Lemon Berry Mini Tarts are as light, fresh and vibrant as the summer sunshine. Soft ripe berries top a light and luscious lemon cream in a sweet pistachio tart crust.
I’ve had a few summer posts lurking around waiting to be completed, and now that it’s October the time for fresh berry desserts has almost passed! Quickly, quickly now…
It all started with a new kitchen in a new apartment in a new city. Or rather…
A sweet pistachio tart crust in a new kitchen in a new apartment in a new city.
A light and luscious lemon cream in a sweet pistachio tart crust in a new kitchen in a new apartment in a new city.
Soft, ripe berries on a light and luscious lemon cream in a sweet pistachio tart crust in a new kitchen in a new apartment in a new city.
When we had our housewarming party a month (…or two…) ago I made these cute mini tarts to celebrate. At the time, they fit the season perfectly: light, fresh, vibrant as the summer sunshine. Now it’s a bit harder to find good berries at the market, but the tart dough and cream can still be made, and they could be topped with candied citrus peel, pomegranate seeds, or caramelized nuts.
Honestly, making these in mini muffin tins is a pain. The dough goes from rock-hard to super-soft in a matter of minutes, so it’s a constant race between the table, the fridge, and the freezer. They have to be gently rolled and cut and pressed and trimmed and chilled and baked and then ever so gently coaxed out of the tins without shattering–my personal obstacle–and if you’re like me and you only have two tins, you’re ensnared in this process all morning and wondering what the heck is wrong with a full-sized tart anyways?
But really, I didn’t mind. No, really. Because these tarts were about more than taking a good picture or having a cute centerpiece. The time I spent making these, rolling and scraping and pressing and nibbling on dough, in my pjs with flour in my hair, I had a heart full of gratitude. For our new apartment, for our old friends, for the luxury of time to make the tarts–to spend hours on stupid miniature crusts!–and for the money to buy fresh berries. I kept thinking how lucky I was, in this life.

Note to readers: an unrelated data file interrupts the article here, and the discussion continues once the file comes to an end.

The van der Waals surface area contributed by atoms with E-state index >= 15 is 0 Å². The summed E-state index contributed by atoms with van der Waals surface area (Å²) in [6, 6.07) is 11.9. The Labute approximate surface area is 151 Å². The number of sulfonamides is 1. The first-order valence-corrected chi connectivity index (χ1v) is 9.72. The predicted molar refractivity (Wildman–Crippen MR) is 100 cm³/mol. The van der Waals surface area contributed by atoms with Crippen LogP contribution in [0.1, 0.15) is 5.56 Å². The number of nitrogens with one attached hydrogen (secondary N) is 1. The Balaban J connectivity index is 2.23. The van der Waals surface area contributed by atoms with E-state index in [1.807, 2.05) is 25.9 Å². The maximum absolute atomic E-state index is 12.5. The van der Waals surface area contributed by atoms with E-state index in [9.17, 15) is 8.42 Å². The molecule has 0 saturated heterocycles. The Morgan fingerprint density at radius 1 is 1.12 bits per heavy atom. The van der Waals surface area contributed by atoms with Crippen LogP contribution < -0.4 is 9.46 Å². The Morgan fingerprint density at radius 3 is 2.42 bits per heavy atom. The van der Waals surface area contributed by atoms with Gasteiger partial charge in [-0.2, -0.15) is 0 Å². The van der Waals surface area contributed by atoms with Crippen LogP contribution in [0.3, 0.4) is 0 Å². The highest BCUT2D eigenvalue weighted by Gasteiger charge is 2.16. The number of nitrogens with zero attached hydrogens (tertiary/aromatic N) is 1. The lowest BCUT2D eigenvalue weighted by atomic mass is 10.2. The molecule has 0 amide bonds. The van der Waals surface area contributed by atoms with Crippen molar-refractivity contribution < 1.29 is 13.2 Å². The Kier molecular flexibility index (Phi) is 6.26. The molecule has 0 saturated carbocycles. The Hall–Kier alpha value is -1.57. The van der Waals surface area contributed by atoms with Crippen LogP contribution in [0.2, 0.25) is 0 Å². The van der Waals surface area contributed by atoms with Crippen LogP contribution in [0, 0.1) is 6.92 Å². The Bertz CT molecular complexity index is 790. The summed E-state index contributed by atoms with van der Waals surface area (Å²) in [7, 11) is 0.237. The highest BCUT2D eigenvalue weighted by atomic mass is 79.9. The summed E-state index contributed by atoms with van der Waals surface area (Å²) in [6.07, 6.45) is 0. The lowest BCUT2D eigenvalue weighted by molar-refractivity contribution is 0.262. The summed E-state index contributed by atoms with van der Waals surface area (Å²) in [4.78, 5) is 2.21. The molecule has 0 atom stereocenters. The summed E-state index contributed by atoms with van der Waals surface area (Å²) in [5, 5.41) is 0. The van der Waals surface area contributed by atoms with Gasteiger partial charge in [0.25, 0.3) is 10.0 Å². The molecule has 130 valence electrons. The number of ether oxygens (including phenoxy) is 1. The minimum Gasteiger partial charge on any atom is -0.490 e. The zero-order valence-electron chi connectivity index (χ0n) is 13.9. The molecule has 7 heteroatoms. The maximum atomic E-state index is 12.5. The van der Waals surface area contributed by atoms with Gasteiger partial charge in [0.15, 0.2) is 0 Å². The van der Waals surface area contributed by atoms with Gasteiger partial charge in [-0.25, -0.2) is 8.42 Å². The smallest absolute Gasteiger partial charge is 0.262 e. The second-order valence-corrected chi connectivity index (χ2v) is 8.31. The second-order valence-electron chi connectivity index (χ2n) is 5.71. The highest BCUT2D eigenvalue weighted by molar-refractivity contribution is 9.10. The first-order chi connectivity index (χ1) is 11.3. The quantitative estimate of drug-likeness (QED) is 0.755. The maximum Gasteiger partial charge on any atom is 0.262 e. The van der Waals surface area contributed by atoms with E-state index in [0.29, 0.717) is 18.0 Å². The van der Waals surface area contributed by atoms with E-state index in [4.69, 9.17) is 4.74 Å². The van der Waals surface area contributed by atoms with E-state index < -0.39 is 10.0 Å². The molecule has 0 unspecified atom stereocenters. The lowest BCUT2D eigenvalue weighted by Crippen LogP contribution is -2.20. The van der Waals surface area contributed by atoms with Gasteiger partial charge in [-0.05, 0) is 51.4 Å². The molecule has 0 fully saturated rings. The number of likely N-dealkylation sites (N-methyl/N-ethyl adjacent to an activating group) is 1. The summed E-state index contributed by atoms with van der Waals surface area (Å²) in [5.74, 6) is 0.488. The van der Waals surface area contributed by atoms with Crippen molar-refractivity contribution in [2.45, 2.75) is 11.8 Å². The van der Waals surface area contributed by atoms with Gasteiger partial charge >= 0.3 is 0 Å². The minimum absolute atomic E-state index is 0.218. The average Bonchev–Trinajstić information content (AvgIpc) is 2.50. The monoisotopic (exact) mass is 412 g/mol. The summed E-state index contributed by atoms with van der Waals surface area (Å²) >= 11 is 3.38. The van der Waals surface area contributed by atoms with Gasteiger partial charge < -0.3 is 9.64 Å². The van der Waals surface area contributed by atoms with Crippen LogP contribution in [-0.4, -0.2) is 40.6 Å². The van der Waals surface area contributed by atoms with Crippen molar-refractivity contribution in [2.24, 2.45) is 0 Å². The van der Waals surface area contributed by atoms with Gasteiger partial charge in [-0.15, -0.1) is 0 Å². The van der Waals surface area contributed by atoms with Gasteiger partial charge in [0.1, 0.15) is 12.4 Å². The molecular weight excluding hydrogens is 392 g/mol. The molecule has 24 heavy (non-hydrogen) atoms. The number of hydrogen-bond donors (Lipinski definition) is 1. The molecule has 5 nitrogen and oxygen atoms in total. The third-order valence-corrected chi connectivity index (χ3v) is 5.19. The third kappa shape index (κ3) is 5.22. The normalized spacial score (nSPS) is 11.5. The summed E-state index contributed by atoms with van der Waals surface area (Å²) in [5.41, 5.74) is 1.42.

It was all connected. And it turned what could have been a chore–what, too often, IS a chore in my overscheduled head–into an exercise in seeing the beauty and blessings in the world. And that is why these tarts are worth writing about, no matter what season it is.
🍓More Mixed Berry Desserts
- Mixed Berry Cobbler
- Berry Shortcake in a Jar
- Mini Oreo Icebox Cakes
- Trendy Cream Tarts
- Coconut Macaroon Tart With Passion Fruit Cream
- Rhubarb Streusel Tart
Strawberry Lemonade Ice Cream Pie
Lemon Mousse Cakes in White Chocolate Shells
Lemon Berry Mini Tarts
Sweet Pistachio Tart Dough
Luscious Lemon Cream
- 1 cup granulated sugar
- 3 TBSP lemon zest, from about 3 lemons
- 4 large eggs
- 3/4 cup fresh lemon juice
- 8 oz unsalted butter, (2 sticks), at room temperature
For the Sweet Pistachio Tart Dough
- Put the flour, ground nuts, confectioners’ sugar and salt in the bowl of a food processor and pulse a couple of times to combine. Add the butter and pulse until the butter is cut in coarsely. Add the egg yolk and process in long pulses – about 10 seconds each – until the dough just starts forming clumps. Just before your reaches this clumpy stage, the sound of the machine working the dough will change. Wrap the dough in cling wrap and refrigerate until firm, about 2 hours.